There is a well-documented history of the vinyl industry suppressing data, pressuring their own experts to contradict themselves, and offering up unproven hypotheses to undermine the actual data in their own studies. This has been documented many times by respected scientists and journalists, including an extensive expose by the Houston Chronicle in 1998,[5] and more recently in the 2003 book "Deceit and Denial: The Deadly Politics of Industrial Pollution," by historians Gerald Markowitz and David Rosner.[6]

HBN: Many will find it hard to believe that the scientific process could be so manipulated. So often these disputes sound like reasonable, if passionately held, disagreements among experts who are talking well above the heads of the rest of us.

JS: It is not too hard to understand the problem when one considers that of the 19 external peer reviewers on the vinyl chloride assessment, at least seven were chemical industry employees or consultants, four were from government, and not one was from a labor union, occupational health group or a public interest group. Also, this case stands out in that so much of the scientific information is quite accessible. We are convinced that the vinyl chloride case is evidence of a much bigger problem.

We need a much greater investment to protect the public brain trust in government, with greater support of independent academics to provide scientific oversight to ensure that EPA is carrying out its objective to protect public and environmental health. After all, its name is the "Environmental Protection Agency." Have the "E" and "P" gone silent?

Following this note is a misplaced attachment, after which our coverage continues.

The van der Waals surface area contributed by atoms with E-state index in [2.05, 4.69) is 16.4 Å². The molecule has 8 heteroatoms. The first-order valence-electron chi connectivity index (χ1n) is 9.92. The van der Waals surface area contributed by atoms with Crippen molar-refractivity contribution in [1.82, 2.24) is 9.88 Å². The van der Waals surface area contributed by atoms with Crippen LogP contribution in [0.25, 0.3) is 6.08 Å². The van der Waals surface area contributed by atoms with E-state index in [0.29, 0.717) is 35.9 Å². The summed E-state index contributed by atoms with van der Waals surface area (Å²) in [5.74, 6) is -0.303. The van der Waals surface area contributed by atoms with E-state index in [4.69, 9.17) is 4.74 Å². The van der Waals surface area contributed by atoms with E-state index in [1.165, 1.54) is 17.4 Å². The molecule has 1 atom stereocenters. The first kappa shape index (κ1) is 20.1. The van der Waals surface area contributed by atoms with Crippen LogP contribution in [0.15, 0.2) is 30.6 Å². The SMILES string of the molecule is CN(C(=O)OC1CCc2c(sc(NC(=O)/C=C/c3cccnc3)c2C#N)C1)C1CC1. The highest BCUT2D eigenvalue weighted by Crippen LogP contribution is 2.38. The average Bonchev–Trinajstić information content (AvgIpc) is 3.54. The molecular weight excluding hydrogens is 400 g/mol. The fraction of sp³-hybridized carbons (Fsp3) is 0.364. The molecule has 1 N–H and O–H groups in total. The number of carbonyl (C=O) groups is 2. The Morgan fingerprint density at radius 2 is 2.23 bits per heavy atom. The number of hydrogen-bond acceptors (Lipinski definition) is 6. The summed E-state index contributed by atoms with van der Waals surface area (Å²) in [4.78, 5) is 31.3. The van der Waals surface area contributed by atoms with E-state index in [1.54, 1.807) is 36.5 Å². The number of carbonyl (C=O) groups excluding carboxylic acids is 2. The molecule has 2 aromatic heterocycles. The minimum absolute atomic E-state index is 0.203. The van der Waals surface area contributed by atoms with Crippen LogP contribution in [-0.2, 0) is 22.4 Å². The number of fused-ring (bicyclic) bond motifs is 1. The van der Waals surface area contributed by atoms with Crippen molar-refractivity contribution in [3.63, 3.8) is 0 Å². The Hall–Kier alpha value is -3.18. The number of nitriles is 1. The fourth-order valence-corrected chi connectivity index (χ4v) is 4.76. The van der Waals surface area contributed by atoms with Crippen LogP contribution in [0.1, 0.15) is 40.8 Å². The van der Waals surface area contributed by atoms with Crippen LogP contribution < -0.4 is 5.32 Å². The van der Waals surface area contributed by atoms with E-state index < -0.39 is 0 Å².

Since its triumphant debut at the 2002 Sundance Film Festival and its broadcast on HBO in 2003, BLUE VINYL has been part of a revolution to reduce our country's dependence on polyvinyl chloride (PVC), the most ubiquitous plastic in our consumer society and one of the most toxic known to science.

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Ecologist and author Sandra Steingraber's article about PVC entitled "The Pirates of Illiopolis: Why Your Kitchen Floor May Pose a Threat to National Security" is the cover story of the May/June 2005 edition of Orion Magazine, winner of the 2004 Independent Press Award for General Excellence. Steingraber, who wrote an essay for Healthy Building News about the PVC plant explosion in Illiopolis, Illinois last spring, explores the intersection of public health and national security issues with PVC. To read the article, go to


[1] Jennifer Beth Sass, Barry Castleman and David Wallinga. "Vinyl Chloride: A Case Study of Data Suppression and Misrepresentation," Environmental Health Perspectives, published online 24 March 2005, doi:10.1289/ehp.7716

[2] Dr. Sass received her undergraduate and graduate degrees in anatomy and cell biology at the University of Saskatchewan and her postdoctorate in neurotoxicology at the University of Maryland. Sass is currently a Senior Scientist with the Natural Resources Defense Council

[3] Environmental Health Perspectives (EHP) is a monthly journal of peer-reviewed research and news on the impact of the environment on human health. EHP content is free online and available in print issues through paid subscription.

[4] Integrated Risk Information System.

[5] "In Strictest Confidence: The Chemical Industry's Secret," Jim Morris, The Houston Chronicle 1998.

[6] Gerald Markowitz is Professor of History at John Jay College and the Graduate Center of the City University of New York. David Rosner is Professor of History and Public Health at Columbia University and Director of the Center for the History and Ethics of Public Health at Columbia's Mailman School of Public Health.